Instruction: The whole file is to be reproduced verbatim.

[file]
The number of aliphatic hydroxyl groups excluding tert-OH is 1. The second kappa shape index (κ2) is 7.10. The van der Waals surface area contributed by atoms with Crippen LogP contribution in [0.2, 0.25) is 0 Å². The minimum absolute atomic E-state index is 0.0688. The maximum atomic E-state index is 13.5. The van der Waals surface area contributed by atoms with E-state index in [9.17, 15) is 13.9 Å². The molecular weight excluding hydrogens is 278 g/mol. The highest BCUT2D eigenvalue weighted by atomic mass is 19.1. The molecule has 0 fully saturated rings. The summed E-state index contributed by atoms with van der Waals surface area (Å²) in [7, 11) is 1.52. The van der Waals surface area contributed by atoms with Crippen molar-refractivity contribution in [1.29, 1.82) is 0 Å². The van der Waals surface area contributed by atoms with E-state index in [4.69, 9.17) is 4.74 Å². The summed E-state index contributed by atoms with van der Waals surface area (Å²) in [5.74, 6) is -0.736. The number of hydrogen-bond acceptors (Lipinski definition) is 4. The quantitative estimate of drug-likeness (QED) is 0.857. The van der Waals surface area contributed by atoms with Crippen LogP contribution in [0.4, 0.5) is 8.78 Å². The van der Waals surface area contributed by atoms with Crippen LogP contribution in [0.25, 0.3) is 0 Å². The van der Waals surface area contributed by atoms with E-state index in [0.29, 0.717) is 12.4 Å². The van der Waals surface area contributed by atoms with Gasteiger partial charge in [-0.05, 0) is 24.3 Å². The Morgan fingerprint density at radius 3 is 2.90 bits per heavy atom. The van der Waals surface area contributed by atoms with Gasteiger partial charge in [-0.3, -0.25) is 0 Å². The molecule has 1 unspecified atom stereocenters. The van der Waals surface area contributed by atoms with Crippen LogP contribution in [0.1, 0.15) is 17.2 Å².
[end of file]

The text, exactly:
The number of aliphatic hydroxyl groups excluding tert-OH is 1. The second kappa shape index (κ2) is 7.10. The van der Waals surface area contributed by atoms with Crippen LogP contribution in [0.2, 0.25) is 0 Å². The minimum absolute atomic E-state index is 0.0688. The maximum atomic E-state index is 13.5. The van der Waals surface area contributed by atoms with E-state index in [9.17, 15) is 13.9 Å². The molecular weight excluding hydrogens is 278 g/mol. The highest BCUT2D eigenvalue weighted by atomic mass is 19.1. The molecule has 0 fully saturated rings. The summed E-state index contributed by atoms with van der Waals surface area (Å²) in [7, 11) is 1.52. The van der Waals surface area contributed by atoms with Crippen molar-refractivity contribution in [1.29, 1.82) is 0 Å². The van der Waals surface area contributed by atoms with E-state index in [4.69, 9.17) is 4.74 Å². The summed E-state index contributed by atoms with van der Waals surface area (Å²) in [5.74, 6) is -0.736. The number of hydrogen-bond acceptors (Lipinski definition) is 4. The quantitative estimate of drug-likeness (QED) is 0.857. The van der Waals surface area contributed by atoms with Crippen LogP contribution in [0.4, 0.5) is 8.78 Å². The van der Waals surface area contributed by atoms with Crippen LogP contribution in [0.25, 0.3) is 0 Å². The van der Waals surface area contributed by atoms with E-state index in [0.29, 0.717) is 12.4 Å². The van der Waals surface area contributed by atoms with Gasteiger partial charge in [-0.05, 0) is 24.3 Å². The Morgan fingerprint density at radius 3 is 2.90 bits per heavy atom. The van der Waals surface area contributed by atoms with Gasteiger partial charge in [-0.3, -0.25) is 0 Å². The molecule has 1 unspecified atom stereocenters. The van der Waals surface area contributed by atoms with Crippen LogP contribution in [0.1, 0.15) is 17.2 Å².